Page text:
In an effort to understand what caused this, let’s take a look at a “dummy player”. This player is not a real player, but rather an approximation of the most average player possible over 300 at-bats. The only reason why a player like this is valuable for us it that we can manipulate a certain part of his profile until we can create a player with a batting average above his BABIP. Why a league-average player, one might ask? Well, that is because the average makes a nice benchmark, and it makes the results more applicable than, say, finding a way to make Mike Trout fit the mold.

Credit: Ken Blaze-USA TODAY Sports
Credit: Ken Blaze-USA TODAY Sports /

Back to the research, our Mr. Normal has recorded 77 hits in 300 at-bats, good enough for a .257 batting average. As for the other components of BABIP calculations (which have a deeper explanation here), he has hit ten home runs, two sacrifice flies, and struck out 70 times. Again, this is the blandest, least interesting player in baseball whose only remarkable feature is that there is nothing remarkable about him.

Let’s try finding what makes a player have a lower BABIP than batting average by raising and lowering this player’s hits, home runs, strikeouts, and sacrifice flies. We will only change one variable at a time and leave the 300 at-bats constant to allow us to draw meaningful conclusions. For the more curious readers, the 300 at-bat total is not important to this part, it just makes things a little cleaner down the road.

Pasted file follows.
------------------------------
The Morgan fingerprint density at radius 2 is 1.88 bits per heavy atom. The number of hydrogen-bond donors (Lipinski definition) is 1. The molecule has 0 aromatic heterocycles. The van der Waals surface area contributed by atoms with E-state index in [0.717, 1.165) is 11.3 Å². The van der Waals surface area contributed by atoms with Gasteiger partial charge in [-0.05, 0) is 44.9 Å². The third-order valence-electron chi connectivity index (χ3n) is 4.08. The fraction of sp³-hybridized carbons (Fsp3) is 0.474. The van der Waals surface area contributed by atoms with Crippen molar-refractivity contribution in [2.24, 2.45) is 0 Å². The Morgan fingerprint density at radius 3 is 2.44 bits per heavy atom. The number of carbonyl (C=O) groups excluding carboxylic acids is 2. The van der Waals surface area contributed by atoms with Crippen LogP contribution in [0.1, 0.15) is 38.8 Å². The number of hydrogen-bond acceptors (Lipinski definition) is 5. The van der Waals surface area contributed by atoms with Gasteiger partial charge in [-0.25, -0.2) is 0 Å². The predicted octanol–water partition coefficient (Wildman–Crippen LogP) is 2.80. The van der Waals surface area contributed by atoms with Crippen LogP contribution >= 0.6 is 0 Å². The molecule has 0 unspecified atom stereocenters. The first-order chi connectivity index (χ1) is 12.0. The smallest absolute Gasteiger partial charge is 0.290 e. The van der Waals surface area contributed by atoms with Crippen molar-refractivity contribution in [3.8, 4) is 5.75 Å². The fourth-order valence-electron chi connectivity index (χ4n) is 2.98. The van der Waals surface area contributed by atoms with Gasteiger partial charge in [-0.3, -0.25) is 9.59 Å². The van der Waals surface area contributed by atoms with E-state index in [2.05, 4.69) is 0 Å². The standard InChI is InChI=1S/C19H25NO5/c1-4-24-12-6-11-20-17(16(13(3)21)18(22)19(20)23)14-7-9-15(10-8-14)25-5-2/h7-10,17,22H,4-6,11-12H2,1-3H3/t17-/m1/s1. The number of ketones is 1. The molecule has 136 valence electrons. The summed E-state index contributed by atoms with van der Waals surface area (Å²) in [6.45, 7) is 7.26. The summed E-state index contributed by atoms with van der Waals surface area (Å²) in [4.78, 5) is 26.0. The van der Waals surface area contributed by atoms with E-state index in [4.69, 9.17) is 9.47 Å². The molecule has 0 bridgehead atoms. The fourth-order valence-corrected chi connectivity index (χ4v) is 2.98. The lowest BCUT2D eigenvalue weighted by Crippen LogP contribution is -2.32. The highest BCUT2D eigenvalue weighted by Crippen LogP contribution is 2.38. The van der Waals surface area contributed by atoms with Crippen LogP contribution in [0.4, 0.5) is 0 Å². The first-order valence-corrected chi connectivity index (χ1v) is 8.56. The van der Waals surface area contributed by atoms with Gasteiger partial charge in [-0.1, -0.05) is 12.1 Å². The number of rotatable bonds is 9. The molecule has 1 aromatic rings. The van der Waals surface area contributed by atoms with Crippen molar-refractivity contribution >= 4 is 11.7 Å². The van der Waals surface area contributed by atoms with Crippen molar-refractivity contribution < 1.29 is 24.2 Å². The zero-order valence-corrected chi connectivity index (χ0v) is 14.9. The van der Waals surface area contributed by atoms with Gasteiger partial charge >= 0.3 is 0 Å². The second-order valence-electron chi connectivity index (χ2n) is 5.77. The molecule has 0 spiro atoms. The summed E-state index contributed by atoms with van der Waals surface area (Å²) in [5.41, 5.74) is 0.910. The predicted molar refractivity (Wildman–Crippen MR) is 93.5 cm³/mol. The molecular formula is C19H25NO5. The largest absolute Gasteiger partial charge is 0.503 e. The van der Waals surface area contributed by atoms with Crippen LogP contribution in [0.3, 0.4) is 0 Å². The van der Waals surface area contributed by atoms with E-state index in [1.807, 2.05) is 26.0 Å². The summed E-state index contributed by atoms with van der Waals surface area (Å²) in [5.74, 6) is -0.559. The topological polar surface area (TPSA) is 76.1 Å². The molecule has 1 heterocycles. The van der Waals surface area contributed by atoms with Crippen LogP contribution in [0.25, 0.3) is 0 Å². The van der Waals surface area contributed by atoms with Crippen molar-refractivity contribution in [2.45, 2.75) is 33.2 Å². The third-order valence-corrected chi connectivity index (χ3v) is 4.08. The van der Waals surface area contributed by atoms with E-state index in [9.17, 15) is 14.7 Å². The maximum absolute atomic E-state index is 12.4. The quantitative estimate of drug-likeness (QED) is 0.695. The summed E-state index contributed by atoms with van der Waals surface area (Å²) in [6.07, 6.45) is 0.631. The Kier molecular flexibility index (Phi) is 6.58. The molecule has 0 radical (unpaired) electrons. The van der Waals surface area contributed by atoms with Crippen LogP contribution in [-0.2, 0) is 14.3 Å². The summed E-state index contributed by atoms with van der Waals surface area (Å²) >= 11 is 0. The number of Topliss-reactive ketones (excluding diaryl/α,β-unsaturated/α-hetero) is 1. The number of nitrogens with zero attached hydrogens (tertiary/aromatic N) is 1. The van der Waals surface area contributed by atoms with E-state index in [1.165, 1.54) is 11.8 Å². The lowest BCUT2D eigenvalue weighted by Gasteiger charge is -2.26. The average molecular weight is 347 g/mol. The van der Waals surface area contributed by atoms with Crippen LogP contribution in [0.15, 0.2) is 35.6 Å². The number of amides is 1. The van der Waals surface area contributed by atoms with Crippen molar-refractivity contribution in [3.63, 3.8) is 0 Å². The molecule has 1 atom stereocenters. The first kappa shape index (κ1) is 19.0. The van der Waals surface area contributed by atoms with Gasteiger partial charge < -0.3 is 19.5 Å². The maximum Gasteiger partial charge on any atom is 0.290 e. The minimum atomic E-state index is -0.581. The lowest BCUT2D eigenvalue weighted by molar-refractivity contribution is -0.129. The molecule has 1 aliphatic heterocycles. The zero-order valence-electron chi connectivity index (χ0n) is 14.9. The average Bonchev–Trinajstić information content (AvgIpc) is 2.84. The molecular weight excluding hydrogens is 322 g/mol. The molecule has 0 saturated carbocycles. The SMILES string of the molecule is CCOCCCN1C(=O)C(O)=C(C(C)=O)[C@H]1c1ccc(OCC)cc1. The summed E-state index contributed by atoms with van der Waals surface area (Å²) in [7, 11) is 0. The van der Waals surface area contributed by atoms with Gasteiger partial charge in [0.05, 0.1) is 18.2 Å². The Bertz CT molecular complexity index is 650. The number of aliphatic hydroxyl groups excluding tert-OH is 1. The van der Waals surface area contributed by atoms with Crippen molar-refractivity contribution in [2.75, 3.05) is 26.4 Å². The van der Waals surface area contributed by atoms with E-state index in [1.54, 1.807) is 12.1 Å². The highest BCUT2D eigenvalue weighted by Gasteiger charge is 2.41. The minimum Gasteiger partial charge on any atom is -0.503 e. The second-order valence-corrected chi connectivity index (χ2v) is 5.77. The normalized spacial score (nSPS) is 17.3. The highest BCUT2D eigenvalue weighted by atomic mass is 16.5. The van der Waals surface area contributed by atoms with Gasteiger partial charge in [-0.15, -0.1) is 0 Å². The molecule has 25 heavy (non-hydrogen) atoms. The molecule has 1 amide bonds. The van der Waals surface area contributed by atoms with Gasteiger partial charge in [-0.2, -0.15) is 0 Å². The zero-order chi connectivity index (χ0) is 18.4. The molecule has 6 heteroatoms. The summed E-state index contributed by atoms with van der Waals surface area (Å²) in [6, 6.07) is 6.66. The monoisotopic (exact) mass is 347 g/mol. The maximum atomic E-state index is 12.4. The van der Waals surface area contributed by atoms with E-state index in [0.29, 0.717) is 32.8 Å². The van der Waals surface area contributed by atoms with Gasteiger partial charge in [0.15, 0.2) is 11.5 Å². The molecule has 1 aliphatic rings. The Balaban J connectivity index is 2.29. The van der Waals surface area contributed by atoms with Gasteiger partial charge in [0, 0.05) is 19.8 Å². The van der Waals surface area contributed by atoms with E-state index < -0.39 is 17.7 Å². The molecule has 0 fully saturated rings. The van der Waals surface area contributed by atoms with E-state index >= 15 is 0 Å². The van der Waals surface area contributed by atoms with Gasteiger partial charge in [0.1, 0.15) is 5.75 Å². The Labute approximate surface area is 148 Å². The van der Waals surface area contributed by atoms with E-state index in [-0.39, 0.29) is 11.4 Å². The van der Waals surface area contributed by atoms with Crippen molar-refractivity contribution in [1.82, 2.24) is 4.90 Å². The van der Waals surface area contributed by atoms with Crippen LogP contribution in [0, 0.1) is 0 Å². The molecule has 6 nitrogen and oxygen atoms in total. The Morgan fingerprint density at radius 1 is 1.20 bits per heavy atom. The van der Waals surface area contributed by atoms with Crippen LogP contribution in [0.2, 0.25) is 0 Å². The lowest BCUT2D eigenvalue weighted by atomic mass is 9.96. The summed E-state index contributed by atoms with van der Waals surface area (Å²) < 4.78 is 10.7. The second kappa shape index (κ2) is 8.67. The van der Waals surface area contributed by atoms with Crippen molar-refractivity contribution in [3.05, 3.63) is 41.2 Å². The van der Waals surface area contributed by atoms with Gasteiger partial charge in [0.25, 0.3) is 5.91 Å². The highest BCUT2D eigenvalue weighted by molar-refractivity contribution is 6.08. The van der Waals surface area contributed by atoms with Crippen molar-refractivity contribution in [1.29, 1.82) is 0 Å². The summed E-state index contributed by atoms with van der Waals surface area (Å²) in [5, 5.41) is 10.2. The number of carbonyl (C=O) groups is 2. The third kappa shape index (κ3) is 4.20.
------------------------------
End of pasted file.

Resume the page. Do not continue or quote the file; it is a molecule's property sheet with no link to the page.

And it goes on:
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After much tinkering, I found the nearest whole values that make Mr. Normal’s batting average just greater than his BABIP, meaning that moving the value in one direction would make the difference negative and not unique. In order to put Mr. Normal in the same club as Carlos Santana, he would have to lower his hits from 77 to 38, increase his home runs from 10 to 24, lower his strikeouts from 70 to 30, increase his sacrifice flies from two to 42, or some combination of those adjustments.